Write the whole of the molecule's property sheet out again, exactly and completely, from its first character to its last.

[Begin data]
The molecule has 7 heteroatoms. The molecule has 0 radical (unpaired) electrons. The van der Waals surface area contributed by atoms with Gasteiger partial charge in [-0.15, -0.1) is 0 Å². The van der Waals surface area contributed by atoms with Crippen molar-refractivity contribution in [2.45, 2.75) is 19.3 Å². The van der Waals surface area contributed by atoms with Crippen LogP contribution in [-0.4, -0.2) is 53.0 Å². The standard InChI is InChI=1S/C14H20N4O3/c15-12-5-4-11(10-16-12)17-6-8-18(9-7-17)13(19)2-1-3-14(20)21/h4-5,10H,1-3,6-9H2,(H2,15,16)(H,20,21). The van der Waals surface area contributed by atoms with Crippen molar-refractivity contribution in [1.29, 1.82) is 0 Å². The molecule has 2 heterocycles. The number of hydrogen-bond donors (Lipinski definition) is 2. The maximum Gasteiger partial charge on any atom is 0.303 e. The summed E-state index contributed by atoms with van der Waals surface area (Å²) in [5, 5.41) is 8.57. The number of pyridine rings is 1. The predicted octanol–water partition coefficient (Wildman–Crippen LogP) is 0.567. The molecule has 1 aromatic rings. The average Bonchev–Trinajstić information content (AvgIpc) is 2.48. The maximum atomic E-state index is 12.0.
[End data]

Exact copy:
The molecule has 7 heteroatoms. The molecule has 0 radical (unpaired) electrons. The van der Waals surface area contributed by atoms with Gasteiger partial charge in [-0.15, -0.1) is 0 Å². The van der Waals surface area contributed by atoms with Crippen molar-refractivity contribution in [2.45, 2.75) is 19.3 Å². The van der Waals surface area contributed by atoms with Crippen LogP contribution in [-0.4, -0.2) is 53.0 Å². The standard InChI is InChI=1S/C14H20N4O3/c15-12-5-4-11(10-16-12)17-6-8-18(9-7-17)13(19)2-1-3-14(20)21/h4-5,10H,1-3,6-9H2,(H2,15,16)(H,20,21). The van der Waals surface area contributed by atoms with Crippen molar-refractivity contribution in [1.29, 1.82) is 0 Å². The molecule has 2 heterocycles. The number of hydrogen-bond donors (Lipinski definition) is 2. The maximum Gasteiger partial charge on any atom is 0.303 e. The summed E-state index contributed by atoms with van der Waals surface area (Å²) in [5, 5.41) is 8.57. The number of pyridine rings is 1. The predicted octanol–water partition coefficient (Wildman–Crippen LogP) is 0.567. The molecule has 1 aromatic rings. The average Bonchev–Trinajstić information content (AvgIpc) is 2.48. The maximum atomic E-state index is 12.0.